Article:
Seven-Son-Flower (Heptacodium miconioides)

The Seven-son-flower is a highly underutilized small, summer flowering tree. First discovered in China and introduced to America back in 1907, it was mostly forgotten for over 70 years, and was rediscovered in 1980.  Since then, it has been gaining favor for use in small spaces, flower and butterfly gardens.

The tree grows to about 15-25 feet in height and 10-15 feet wide.  It can be planted as a single stemmed specimen but is more often grown as a multi-stemmed tree.  It likes a moist but well-drained soil, but will tolerate sandy soils as well, just not saturated soils.

 Seven-son-flower takes its name from ‘hepta’, meaning 7, and ‘codium’, referring to its seed head.  In addition to the small, fragrant, jasmine-like flowers that appear in August when few other trees are flowering, the unique red seed heads add an extra month of interest at the end of the growing season to warrant your attention.  The flowers are also attractive to hummingbirds, butterflies and other pollinators.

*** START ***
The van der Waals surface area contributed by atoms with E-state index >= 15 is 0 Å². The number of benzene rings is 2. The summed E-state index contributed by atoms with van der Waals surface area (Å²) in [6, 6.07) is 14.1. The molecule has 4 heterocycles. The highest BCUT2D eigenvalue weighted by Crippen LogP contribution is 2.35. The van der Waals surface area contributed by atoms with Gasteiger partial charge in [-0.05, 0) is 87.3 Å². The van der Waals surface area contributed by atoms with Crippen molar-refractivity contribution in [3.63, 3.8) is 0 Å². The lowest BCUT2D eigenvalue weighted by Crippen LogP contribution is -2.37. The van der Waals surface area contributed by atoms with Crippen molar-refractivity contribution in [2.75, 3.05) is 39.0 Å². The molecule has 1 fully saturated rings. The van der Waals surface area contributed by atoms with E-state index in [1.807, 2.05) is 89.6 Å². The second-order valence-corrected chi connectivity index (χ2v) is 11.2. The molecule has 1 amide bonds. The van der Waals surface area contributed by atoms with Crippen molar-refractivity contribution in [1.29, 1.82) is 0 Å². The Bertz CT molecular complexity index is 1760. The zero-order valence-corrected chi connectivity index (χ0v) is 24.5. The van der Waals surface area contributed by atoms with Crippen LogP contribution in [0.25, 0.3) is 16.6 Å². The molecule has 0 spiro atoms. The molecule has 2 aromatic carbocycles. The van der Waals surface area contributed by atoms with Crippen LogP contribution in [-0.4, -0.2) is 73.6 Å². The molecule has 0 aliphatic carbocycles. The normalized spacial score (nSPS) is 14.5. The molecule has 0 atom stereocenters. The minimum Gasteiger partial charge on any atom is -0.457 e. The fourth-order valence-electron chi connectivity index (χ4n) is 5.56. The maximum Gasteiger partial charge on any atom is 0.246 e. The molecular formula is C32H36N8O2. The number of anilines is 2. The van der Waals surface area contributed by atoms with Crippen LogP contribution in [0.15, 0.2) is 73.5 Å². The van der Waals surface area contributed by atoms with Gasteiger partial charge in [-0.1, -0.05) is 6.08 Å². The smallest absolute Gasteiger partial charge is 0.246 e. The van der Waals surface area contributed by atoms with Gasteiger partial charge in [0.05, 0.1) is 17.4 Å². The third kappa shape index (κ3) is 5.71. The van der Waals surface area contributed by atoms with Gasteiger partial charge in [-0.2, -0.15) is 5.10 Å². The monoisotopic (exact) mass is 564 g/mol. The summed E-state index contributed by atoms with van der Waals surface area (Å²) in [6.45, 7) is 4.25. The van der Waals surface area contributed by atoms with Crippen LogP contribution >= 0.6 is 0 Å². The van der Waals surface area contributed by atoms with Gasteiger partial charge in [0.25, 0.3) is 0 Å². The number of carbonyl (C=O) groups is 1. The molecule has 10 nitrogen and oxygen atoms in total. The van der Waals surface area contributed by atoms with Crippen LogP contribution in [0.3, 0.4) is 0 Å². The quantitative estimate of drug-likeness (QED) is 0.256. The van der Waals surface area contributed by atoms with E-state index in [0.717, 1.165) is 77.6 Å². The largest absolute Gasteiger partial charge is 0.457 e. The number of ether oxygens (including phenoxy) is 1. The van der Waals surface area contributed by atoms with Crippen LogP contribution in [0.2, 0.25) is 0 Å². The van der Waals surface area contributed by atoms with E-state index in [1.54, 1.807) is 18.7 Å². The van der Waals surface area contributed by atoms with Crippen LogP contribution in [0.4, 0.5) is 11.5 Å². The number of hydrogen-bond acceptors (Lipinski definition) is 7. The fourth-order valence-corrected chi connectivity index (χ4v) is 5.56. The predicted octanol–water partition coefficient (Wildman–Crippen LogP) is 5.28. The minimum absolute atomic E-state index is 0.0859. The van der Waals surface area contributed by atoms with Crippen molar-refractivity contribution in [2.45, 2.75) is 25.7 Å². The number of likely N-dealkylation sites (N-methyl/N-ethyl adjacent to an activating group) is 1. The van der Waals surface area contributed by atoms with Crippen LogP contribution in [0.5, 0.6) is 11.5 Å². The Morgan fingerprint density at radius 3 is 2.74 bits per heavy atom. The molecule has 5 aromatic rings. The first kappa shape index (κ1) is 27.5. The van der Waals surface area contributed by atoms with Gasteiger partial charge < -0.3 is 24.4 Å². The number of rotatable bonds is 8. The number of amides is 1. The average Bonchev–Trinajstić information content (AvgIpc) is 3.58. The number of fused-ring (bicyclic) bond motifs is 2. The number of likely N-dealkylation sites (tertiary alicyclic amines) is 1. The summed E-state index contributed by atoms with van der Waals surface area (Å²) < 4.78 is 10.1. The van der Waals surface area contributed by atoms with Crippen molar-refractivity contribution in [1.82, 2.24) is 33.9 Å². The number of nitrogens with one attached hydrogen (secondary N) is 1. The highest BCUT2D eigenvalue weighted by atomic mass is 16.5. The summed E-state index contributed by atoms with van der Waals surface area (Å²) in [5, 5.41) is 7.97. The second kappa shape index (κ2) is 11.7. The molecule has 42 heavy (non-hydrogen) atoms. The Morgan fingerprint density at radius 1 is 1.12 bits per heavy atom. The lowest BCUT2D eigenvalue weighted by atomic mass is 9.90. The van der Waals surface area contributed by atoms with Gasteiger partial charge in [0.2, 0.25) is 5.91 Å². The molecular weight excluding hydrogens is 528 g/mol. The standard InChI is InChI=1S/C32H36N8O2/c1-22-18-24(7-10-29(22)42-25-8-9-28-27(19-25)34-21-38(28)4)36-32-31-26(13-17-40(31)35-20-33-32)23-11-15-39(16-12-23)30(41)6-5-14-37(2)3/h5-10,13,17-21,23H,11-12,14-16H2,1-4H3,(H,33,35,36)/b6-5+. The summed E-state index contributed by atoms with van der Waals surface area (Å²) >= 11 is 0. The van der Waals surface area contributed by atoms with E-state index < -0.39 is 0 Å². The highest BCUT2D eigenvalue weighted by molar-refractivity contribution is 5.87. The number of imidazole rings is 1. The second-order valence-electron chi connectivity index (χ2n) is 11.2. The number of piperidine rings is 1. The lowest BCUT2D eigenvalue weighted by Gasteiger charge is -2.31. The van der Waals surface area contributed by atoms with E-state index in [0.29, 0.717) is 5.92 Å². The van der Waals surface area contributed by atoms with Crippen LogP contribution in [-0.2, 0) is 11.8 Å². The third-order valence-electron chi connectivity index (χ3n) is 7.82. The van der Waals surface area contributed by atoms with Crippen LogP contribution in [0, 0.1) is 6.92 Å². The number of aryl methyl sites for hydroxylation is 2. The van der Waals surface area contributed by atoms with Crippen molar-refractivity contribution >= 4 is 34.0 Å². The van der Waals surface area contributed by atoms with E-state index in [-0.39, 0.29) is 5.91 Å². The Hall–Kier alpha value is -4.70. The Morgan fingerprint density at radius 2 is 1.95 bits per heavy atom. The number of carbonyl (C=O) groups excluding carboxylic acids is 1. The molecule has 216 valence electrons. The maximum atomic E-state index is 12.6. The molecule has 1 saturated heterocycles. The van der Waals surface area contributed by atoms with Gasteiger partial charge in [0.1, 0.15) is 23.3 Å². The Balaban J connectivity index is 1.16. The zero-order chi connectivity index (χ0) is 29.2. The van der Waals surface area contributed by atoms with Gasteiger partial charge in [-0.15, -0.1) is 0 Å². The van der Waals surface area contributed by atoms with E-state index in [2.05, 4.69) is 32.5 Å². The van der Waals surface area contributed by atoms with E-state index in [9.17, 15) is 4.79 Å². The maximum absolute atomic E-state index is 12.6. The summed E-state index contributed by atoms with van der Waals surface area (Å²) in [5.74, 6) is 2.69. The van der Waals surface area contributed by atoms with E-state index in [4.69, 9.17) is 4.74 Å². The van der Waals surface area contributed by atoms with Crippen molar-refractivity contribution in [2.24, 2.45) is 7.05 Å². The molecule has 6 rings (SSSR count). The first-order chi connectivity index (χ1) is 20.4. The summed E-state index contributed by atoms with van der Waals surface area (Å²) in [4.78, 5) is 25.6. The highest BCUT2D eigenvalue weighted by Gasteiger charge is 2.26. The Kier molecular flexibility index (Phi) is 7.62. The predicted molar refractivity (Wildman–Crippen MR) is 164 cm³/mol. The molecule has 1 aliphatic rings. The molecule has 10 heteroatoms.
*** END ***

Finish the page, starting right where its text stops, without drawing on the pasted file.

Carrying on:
The leaves are a glossy green 3-6” in length and 1-2” wide.  Fall color is a yellow to orange, but some leaves will drop while still green if there is a hard frost.  Unlike several other summer flowering trees, Seven-son-flower has been proven to be quite cold hardy, surviving temperatures up to -30 degrees Fahrenheit.  The bark is also attractive, providing winter season interest in the garden with its peeling tan, light brown to white stems.

They have no serious inset or disease pests of any significance, and generally require little pruning or maintenance other than a few small dead twigs that appear each season.  Flowering will be best in full sun, but they will tolerate some shade and still perform quite well.  Overall, Seven-son-flower is an interesting and attractive tree that deserves a place of prominence in your summer garden.

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